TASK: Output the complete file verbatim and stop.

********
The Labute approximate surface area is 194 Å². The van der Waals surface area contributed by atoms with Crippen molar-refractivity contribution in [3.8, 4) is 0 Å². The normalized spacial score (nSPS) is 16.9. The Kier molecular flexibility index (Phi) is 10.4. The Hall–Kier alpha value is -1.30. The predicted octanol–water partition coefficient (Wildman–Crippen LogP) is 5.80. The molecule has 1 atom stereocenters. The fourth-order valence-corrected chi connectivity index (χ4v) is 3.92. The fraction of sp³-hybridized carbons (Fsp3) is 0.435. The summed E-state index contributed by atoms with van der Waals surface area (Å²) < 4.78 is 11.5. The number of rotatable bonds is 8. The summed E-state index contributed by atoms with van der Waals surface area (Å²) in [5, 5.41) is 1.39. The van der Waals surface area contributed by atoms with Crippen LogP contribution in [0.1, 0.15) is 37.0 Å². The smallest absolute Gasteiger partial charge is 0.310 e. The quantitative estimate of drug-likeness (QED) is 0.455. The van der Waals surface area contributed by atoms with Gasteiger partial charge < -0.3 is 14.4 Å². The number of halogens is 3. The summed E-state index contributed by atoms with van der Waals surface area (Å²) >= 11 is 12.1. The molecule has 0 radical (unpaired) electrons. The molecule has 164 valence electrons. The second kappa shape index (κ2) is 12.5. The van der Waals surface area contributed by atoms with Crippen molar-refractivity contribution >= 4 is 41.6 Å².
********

The Labute approximate surface area is 194 Å². The van der Waals surface area contributed by atoms with Crippen molar-refractivity contribution in [3.8, 4) is 0 Å². The normalized spacial score (nSPS) is 16.9. The Kier molecular flexibility index (Phi) is 10.4. The Hall–Kier alpha value is -1.30. The predicted octanol–water partition coefficient (Wildman–Crippen LogP) is 5.80. The molecule has 1 atom stereocenters. The fourth-order valence-corrected chi connectivity index (χ4v) is 3.92. The fraction of sp³-hybridized carbons (Fsp3) is 0.435. The summed E-state index contributed by atoms with van der Waals surface area (Å²) < 4.78 is 11.5. The number of rotatable bonds is 8. The summed E-state index contributed by atoms with van der Waals surface area (Å²) in [5, 5.41) is 1.39. The van der Waals surface area contributed by atoms with Crippen LogP contribution in [0.1, 0.15) is 37.0 Å². The smallest absolute Gasteiger partial charge is 0.310 e. The quantitative estimate of drug-likeness (QED) is 0.455. The van der Waals surface area contributed by atoms with Gasteiger partial charge < -0.3 is 14.4 Å². The number of halogens is 3. The summed E-state index contributed by atoms with van der Waals surface area (Å²) >= 11 is 12.1. The molecule has 0 radical (unpaired) electrons. The molecule has 164 valence electrons. The second kappa shape index (κ2) is 12.5. The van der Waals surface area contributed by atoms with Crippen molar-refractivity contribution >= 4 is 41.6 Å².